This is a two-week picture-fest that culminates in a lot of back slapping and personal recognition. We would love to see what our community of Pixlr Express and Pixlr-o-matic users can add to this flowering of creativity. While the Android Editors usually keep the focus on Android apps, they have opened up this challenge to iPhone users, too. They want to see what our community of photo takers can do. It’s a challenge that’s less about which operating system you use and all about what you can do with Pixlr apps.
We’ll be sharing our favorites as the challenge progresses here on this blog, via our Twitter feed, and to our 2.5M+ Facebook Fans. When it’s all said and done, the cream of the crop will be featured on this blog and on the Android Editors site — as well as everywhere else our communities go to get the word out. In short: We’re going to celebrate the best of what our community can do.
Joining us is easy. Just share your photos with the hashtag #AE_Pixlr on a few key platforms so we can uncover them and spotlight them. And don’t hesitate to get our attention by tweeting to us to point out your own submission to the challenge. We want to see and spotlight your work!
Cutting Things Out the Easy Way Using the Magic Wand
How do you cut things out? That’s one of the most-asked questions on our support forum.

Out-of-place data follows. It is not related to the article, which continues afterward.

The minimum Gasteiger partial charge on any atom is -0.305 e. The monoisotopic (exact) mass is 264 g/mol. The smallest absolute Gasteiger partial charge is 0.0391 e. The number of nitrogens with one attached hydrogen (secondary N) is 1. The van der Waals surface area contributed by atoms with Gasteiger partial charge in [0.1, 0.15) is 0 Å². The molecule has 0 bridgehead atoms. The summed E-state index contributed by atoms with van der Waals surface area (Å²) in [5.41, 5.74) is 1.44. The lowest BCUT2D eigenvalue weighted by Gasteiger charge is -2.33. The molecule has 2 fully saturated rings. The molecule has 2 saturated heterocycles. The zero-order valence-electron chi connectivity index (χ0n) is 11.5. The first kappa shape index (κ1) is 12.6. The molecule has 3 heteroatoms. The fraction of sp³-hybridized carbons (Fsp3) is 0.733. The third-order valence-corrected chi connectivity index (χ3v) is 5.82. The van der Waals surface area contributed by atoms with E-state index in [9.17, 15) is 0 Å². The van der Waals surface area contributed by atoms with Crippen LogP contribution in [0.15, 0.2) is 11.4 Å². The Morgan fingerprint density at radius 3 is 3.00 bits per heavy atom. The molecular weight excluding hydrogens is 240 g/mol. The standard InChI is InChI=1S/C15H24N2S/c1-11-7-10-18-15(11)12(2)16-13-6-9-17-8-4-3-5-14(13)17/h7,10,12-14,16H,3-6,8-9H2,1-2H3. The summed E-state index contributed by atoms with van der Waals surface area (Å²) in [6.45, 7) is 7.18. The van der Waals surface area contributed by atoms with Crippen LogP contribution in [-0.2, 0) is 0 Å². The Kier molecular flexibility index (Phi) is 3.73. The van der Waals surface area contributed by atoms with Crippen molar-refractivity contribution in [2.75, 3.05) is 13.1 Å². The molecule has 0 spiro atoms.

Cutting out an image can be very easy or a bit challenging. A lot depends on the background of your photo and how complex the image is. Today, we’re going to show you the simple way; later this week, we’ll show you the advanced way.
The easy way: the magic wand
The magic wand is magically effective when your background is simple in nature. If the background is one color or monotone or without a lot of complex shading or tones, or if the area you want to cut out has a strong outline that sets it apart from the background (e.g., a logo), you can simply use the magic wand and click on the area you want to copy or the area you want to cut. Once you do that, you’ll see the respective area outlined with a flashing dotted line.
Step-by-step: how to use the magic wand
You’ve got nothing to lose and an undo button with you at all times. So, get going and make it happen: